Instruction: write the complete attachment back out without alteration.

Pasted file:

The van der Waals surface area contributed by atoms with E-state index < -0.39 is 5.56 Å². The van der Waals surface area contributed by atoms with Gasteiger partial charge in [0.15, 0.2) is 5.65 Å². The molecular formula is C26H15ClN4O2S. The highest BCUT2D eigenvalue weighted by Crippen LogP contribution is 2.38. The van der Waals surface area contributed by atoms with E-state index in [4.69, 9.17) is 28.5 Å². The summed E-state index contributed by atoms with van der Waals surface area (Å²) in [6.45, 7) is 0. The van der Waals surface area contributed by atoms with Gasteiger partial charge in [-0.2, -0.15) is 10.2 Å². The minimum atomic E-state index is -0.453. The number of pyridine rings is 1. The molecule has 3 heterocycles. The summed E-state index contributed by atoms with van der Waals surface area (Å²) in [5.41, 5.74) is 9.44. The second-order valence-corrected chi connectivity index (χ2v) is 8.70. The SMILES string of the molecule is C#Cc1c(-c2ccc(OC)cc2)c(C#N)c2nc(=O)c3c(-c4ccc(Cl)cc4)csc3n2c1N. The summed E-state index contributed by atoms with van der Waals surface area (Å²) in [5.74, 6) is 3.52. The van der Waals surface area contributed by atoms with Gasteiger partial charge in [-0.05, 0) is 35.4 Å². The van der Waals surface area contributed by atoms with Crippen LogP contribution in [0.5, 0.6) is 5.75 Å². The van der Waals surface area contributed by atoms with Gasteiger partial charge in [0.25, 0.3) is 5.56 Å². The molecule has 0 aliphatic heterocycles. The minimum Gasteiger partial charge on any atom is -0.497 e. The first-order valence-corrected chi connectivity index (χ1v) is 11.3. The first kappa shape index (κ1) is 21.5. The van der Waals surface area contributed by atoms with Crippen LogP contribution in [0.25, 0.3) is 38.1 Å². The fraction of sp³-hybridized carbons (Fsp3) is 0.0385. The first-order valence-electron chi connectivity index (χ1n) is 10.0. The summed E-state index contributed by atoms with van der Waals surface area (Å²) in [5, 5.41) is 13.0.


The van der Waals surface area contributed by atoms with E-state index < -0.39 is 5.56 Å². The van der Waals surface area contributed by atoms with Gasteiger partial charge in [0.15, 0.2) is 5.65 Å². The molecular formula is C26H15ClN4O2S. The highest BCUT2D eigenvalue weighted by Crippen LogP contribution is 2.38. The van der Waals surface area contributed by atoms with E-state index in [4.69, 9.17) is 28.5 Å². The summed E-state index contributed by atoms with van der Waals surface area (Å²) in [6.45, 7) is 0. The van der Waals surface area contributed by atoms with Gasteiger partial charge in [-0.2, -0.15) is 10.2 Å². The minimum atomic E-state index is -0.453. The number of pyridine rings is 1. The molecule has 3 heterocycles. The summed E-state index contributed by atoms with van der Waals surface area (Å²) in [5.41, 5.74) is 9.44. The second-order valence-corrected chi connectivity index (χ2v) is 8.70. The SMILES string of the molecule is C#Cc1c(-c2ccc(OC)cc2)c(C#N)c2nc(=O)c3c(-c4ccc(Cl)cc4)csc3n2c1N. The summed E-state index contributed by atoms with van der Waals surface area (Å²) in [5.74, 6) is 3.52. The van der Waals surface area contributed by atoms with Gasteiger partial charge in [-0.05, 0) is 35.4 Å². The van der Waals surface area contributed by atoms with Crippen LogP contribution in [0.5, 0.6) is 5.75 Å². The van der Waals surface area contributed by atoms with Gasteiger partial charge in [0.25, 0.3) is 5.56 Å². The molecule has 0 aliphatic heterocycles. The minimum Gasteiger partial charge on any atom is -0.497 e. The first-order valence-corrected chi connectivity index (χ1v) is 11.3. The first kappa shape index (κ1) is 21.5. The van der Waals surface area contributed by atoms with Crippen LogP contribution in [0.25, 0.3) is 38.1 Å². The fraction of sp³-hybridized carbons (Fsp3) is 0.0385. The first-order valence-electron chi connectivity index (χ1n) is 10.0. The summed E-state index contributed by atoms with van der Waals surface area (Å²) in [5, 5.41) is 13.0.